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Sequential versus simultaneous contributions to public goods: Experimental evidence

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  • Simon Gaechter

    (University of Nottingham)

  • Daniele Nosenzo

    (University of Nottingham)

  • Elke Renner

    (University of Nottingham)

  • Martin Sefton

    () (University of Nottingham)

Abstract

We report an experiment comparing sequential and simultaneous contributions to a public good in a quasi-linear two-person setting. In one parameterization we find that overall provision is lower under sequential than simultaneous contributions, as predicted, but the distribution of contributions is not as extreme as predicted and first movers do not attain their predicted firstmover advantage. In another parameterization we again find that the distribution of contributions is not as predicted when the first mover is predicted to free ride, but we find strong support for equilibrium predictions when the second mover is predicted to free ride. These results can be explained by second movers' willingness to punish first movers who free ride, and unwillingness to reward first movers who contribute.

Suggested Citation

  • Simon Gaechter & Daniele Nosenzo & Elke Renner & Martin Sefton, 2009. "Sequential versus simultaneous contributions to public goods: Experimental evidence," Discussion Papers 2009-17, The Centre for Decision Research and Experimental Economics, School of Economics, University of Nottingham.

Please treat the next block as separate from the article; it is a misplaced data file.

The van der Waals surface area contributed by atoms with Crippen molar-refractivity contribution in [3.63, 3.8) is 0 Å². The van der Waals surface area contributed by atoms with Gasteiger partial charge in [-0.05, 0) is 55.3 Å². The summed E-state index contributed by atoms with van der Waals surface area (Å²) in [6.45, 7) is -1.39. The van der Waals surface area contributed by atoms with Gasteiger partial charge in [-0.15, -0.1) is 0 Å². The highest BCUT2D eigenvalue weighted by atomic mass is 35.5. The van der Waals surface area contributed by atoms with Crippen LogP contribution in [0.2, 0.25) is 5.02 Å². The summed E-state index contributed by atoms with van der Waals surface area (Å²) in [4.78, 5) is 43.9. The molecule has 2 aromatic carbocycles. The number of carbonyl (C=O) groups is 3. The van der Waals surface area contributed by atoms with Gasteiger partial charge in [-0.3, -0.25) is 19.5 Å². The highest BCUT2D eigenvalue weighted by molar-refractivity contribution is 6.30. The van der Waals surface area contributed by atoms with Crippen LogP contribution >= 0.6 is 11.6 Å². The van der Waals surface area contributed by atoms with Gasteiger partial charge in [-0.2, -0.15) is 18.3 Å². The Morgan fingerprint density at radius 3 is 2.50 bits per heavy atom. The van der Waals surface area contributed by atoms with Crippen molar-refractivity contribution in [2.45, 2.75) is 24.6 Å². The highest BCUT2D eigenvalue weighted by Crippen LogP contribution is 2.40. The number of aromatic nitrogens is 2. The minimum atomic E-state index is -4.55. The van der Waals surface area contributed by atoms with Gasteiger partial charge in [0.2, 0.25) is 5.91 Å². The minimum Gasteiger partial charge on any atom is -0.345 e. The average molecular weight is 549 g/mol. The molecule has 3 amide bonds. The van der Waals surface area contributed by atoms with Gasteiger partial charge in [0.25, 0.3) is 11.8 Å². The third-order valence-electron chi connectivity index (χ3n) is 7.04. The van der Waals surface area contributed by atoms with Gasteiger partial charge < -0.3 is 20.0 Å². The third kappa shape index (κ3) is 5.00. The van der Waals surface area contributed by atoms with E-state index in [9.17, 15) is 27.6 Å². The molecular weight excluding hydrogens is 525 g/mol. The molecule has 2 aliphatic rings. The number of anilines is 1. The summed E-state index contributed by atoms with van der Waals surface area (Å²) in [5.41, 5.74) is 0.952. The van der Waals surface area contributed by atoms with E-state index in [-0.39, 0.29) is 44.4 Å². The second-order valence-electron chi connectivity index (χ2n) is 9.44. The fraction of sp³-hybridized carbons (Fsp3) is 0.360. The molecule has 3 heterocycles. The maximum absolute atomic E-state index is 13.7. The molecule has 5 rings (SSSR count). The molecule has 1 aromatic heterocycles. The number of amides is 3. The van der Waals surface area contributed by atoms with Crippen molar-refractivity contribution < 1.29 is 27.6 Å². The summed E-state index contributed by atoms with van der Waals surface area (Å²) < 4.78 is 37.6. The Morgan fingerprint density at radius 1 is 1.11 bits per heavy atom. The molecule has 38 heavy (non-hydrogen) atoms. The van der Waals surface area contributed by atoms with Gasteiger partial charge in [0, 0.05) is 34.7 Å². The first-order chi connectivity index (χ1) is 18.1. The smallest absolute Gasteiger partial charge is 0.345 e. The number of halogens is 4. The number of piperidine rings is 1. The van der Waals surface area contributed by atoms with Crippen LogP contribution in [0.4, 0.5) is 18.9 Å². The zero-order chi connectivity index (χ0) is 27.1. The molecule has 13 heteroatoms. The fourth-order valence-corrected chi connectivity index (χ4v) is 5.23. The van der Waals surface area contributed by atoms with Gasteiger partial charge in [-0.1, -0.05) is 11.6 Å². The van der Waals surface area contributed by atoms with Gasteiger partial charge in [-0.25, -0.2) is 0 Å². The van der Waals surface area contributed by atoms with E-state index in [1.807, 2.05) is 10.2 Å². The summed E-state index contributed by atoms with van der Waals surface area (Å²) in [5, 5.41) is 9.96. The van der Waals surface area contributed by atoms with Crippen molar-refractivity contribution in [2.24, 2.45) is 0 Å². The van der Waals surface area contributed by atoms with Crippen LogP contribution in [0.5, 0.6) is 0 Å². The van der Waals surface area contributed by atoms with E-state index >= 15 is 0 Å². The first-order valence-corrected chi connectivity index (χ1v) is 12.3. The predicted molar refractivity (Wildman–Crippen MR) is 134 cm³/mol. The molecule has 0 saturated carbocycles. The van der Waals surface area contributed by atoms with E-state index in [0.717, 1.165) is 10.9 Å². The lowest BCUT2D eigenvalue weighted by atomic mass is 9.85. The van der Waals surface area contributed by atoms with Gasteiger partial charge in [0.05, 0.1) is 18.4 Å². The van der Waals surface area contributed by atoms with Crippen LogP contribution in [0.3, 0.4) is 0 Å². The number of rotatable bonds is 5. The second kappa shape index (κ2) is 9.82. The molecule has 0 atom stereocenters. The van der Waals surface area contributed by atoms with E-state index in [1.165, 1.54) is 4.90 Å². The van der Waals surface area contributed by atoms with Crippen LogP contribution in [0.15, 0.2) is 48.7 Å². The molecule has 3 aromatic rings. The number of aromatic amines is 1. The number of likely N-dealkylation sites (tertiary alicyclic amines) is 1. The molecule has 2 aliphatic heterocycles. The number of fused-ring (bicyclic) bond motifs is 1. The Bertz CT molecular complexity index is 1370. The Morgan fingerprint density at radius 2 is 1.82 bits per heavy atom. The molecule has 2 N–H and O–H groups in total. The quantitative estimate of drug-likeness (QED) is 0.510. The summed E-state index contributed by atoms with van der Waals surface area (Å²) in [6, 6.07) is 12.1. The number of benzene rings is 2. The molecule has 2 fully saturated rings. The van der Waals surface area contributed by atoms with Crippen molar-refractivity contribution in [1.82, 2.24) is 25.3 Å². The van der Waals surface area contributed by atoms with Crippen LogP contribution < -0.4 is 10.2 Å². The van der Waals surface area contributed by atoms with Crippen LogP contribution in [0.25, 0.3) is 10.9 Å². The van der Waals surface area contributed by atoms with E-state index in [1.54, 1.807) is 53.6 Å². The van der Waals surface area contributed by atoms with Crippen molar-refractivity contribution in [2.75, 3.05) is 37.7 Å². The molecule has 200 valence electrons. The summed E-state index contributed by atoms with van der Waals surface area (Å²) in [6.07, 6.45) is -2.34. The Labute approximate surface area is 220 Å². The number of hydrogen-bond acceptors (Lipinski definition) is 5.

• Handle: RePEc:not:notcdx:2009-17
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    Cited by:

    1. Raphaële Préget & Phu Nguyen-Van & Marc Willinger, 2016. "Who are the voluntary leaders? Experimental evidence from a sequential contribution game," Theory and Decision, Springer, vol. 81(4), pages 581-599, November.
    2. Neugart, Michael & Richiardi, Matteo G., 2013. "Sequential teamwork in competitive environments: Theory and evidence from swimming data," European Economic Review, Elsevier, vol. 63(C), pages 186-205.
    3. Daniele Nosenzo & Martin Sefton, 2011. "Endogenous Move Structure and Voluntary Provision of Public Goods: Theory and Experiment," Journal of Public Economic Theory, Association for Public Economic Theory, vol. 13(5), pages 721-754, October.
    4. Russo, Giuseppe & Senatore, Luigi, 2012. "A note on contribution games with loss functions," Economics Letters, Elsevier, vol. 115(2), pages 211-214.
    5. Joachim Weimann, 2010. "Politikberatung und die Verhaltensökonomie: Eine Fallstudie zu einem schwierigen Verhältnis," Schmollers Jahrbuch : Journal of Applied Social Science Studies / Zeitschrift für Wirtschafts- und Sozialwissenschaften, Duncker & Humblot, Berlin, vol. 130(3), pages 279-296.
    6. Ludwig, Sandra & Strassmair, Christina, 2009. "An Experimental study on the information structure in teams," Discussion Paper Series of SFB/TR 15 Governance and the Efficiency of Economic Systems 277, Free University of Berlin, Humboldt University of Berlin, University of Bonn, University of Mannheim, University of Munich.

    More about this item

    Keywords

    Public Goods; Voluntary Contributions; Sequential Moves; Experiment;

    JEL classification:

    • C92 - Mathematical and Quantitative Methods - - Design of Experiments - - - Laboratory, Group Behavior
    • D03 - Microeconomics - - General - - - Behavioral Microeconomics: Underlying Principles
    • H41 - Public Economics - - Publicly Provided Goods - - - Public Goods

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